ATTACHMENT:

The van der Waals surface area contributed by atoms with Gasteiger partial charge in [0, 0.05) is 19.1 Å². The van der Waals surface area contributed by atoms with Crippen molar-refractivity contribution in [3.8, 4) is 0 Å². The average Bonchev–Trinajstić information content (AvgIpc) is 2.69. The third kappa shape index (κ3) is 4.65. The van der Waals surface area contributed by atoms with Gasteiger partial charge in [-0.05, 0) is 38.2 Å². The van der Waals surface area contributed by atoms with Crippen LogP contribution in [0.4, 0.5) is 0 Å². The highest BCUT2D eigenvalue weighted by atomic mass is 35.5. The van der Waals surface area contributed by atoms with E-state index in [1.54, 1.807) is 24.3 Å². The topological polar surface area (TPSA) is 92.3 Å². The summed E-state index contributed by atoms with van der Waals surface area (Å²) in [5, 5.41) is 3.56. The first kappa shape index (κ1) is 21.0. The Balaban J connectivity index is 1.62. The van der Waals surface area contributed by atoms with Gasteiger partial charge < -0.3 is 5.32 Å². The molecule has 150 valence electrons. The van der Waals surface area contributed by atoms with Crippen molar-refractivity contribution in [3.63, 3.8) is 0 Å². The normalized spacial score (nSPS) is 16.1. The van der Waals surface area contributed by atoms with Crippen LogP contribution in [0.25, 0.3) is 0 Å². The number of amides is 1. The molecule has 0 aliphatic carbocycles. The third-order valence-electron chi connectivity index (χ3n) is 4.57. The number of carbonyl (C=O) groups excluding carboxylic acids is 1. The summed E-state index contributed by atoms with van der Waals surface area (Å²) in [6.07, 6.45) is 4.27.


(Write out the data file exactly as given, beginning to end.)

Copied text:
The van der Waals surface area contributed by atoms with Gasteiger partial charge in [0, 0.05) is 19.1 Å². The van der Waals surface area contributed by atoms with Crippen molar-refractivity contribution in [3.8, 4) is 0 Å². The average Bonchev–Trinajstić information content (AvgIpc) is 2.69. The third kappa shape index (κ3) is 4.65. The van der Waals surface area contributed by atoms with Gasteiger partial charge in [-0.05, 0) is 38.2 Å². The van der Waals surface area contributed by atoms with Crippen LogP contribution in [0.4, 0.5) is 0 Å². The highest BCUT2D eigenvalue weighted by atomic mass is 35.5. The van der Waals surface area contributed by atoms with E-state index in [1.54, 1.807) is 24.3 Å². The topological polar surface area (TPSA) is 92.3 Å². The summed E-state index contributed by atoms with van der Waals surface area (Å²) in [5, 5.41) is 3.56. The first kappa shape index (κ1) is 21.0. The Balaban J connectivity index is 1.62. The van der Waals surface area contributed by atoms with Gasteiger partial charge < -0.3 is 5.32 Å². The molecule has 150 valence electrons. The van der Waals surface area contributed by atoms with Crippen molar-refractivity contribution in [3.63, 3.8) is 0 Å². The normalized spacial score (nSPS) is 16.1. The van der Waals surface area contributed by atoms with Crippen LogP contribution in [0.25, 0.3) is 0 Å². The number of amides is 1. The molecule has 0 aliphatic carbocycles. The third-order valence-electron chi connectivity index (χ3n) is 4.57. The number of carbonyl (C=O) groups excluding carboxylic acids is 1. The summed E-state index contributed by atoms with van der Waals surface area (Å²) in [6.07, 6.45) is 4.27.